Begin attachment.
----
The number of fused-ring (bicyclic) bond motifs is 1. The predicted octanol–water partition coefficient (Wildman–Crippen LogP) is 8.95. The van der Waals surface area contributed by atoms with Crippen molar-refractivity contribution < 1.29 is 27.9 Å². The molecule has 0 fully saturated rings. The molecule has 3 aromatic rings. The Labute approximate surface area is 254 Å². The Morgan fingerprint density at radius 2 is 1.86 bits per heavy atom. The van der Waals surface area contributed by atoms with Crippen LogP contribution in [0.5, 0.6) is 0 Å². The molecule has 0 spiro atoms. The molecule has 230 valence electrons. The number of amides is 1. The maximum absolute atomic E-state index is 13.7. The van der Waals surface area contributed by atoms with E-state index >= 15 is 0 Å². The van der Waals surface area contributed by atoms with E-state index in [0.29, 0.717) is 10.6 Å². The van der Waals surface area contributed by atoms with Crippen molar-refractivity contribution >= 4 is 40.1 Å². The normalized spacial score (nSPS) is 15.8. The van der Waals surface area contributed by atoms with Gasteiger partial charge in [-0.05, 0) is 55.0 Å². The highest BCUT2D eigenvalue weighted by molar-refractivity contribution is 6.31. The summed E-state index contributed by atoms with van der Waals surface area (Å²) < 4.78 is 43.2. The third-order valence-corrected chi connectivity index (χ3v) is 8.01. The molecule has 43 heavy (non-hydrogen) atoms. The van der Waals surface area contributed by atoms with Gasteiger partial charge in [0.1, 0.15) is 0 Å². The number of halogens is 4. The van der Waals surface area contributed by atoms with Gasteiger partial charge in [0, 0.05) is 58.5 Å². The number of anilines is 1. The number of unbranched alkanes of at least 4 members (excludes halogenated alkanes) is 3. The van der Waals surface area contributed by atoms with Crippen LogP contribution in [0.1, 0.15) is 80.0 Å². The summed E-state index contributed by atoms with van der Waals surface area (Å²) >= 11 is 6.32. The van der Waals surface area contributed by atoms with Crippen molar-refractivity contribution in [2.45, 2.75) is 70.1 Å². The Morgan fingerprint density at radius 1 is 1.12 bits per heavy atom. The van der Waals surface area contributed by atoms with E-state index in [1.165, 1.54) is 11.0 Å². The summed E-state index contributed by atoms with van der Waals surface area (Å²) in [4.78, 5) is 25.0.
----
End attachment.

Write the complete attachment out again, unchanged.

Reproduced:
The number of fused-ring (bicyclic) bond motifs is 1. The predicted octanol–water partition coefficient (Wildman–Crippen LogP) is 8.95. The van der Waals surface area contributed by atoms with Crippen molar-refractivity contribution < 1.29 is 27.9 Å². The molecule has 0 fully saturated rings. The molecule has 3 aromatic rings. The Labute approximate surface area is 254 Å². The Morgan fingerprint density at radius 2 is 1.86 bits per heavy atom. The van der Waals surface area contributed by atoms with Crippen LogP contribution in [0.5, 0.6) is 0 Å². The molecule has 0 spiro atoms. The molecule has 230 valence electrons. The number of amides is 1. The maximum absolute atomic E-state index is 13.7. The van der Waals surface area contributed by atoms with E-state index >= 15 is 0 Å². The van der Waals surface area contributed by atoms with E-state index in [0.29, 0.717) is 10.6 Å². The van der Waals surface area contributed by atoms with Crippen molar-refractivity contribution >= 4 is 40.1 Å². The normalized spacial score (nSPS) is 15.8. The van der Waals surface area contributed by atoms with Gasteiger partial charge in [-0.05, 0) is 55.0 Å². The highest BCUT2D eigenvalue weighted by molar-refractivity contribution is 6.31. The summed E-state index contributed by atoms with van der Waals surface area (Å²) < 4.78 is 43.2. The third-order valence-corrected chi connectivity index (χ3v) is 8.01. The molecule has 43 heavy (non-hydrogen) atoms. The van der Waals surface area contributed by atoms with Gasteiger partial charge in [0.1, 0.15) is 0 Å². The number of halogens is 4. The van der Waals surface area contributed by atoms with Gasteiger partial charge in [0, 0.05) is 58.5 Å². The number of anilines is 1. The number of unbranched alkanes of at least 4 members (excludes halogenated alkanes) is 3. The van der Waals surface area contributed by atoms with Crippen LogP contribution in [0.1, 0.15) is 80.0 Å². The summed E-state index contributed by atoms with van der Waals surface area (Å²) >= 11 is 6.32. The van der Waals surface area contributed by atoms with Crippen molar-refractivity contribution in [2.45, 2.75) is 70.1 Å². The Morgan fingerprint density at radius 1 is 1.12 bits per heavy atom. The van der Waals surface area contributed by atoms with E-state index in [1.165, 1.54) is 11.0 Å². The summed E-state index contributed by atoms with van der Waals surface area (Å²) in [4.78, 5) is 25.0.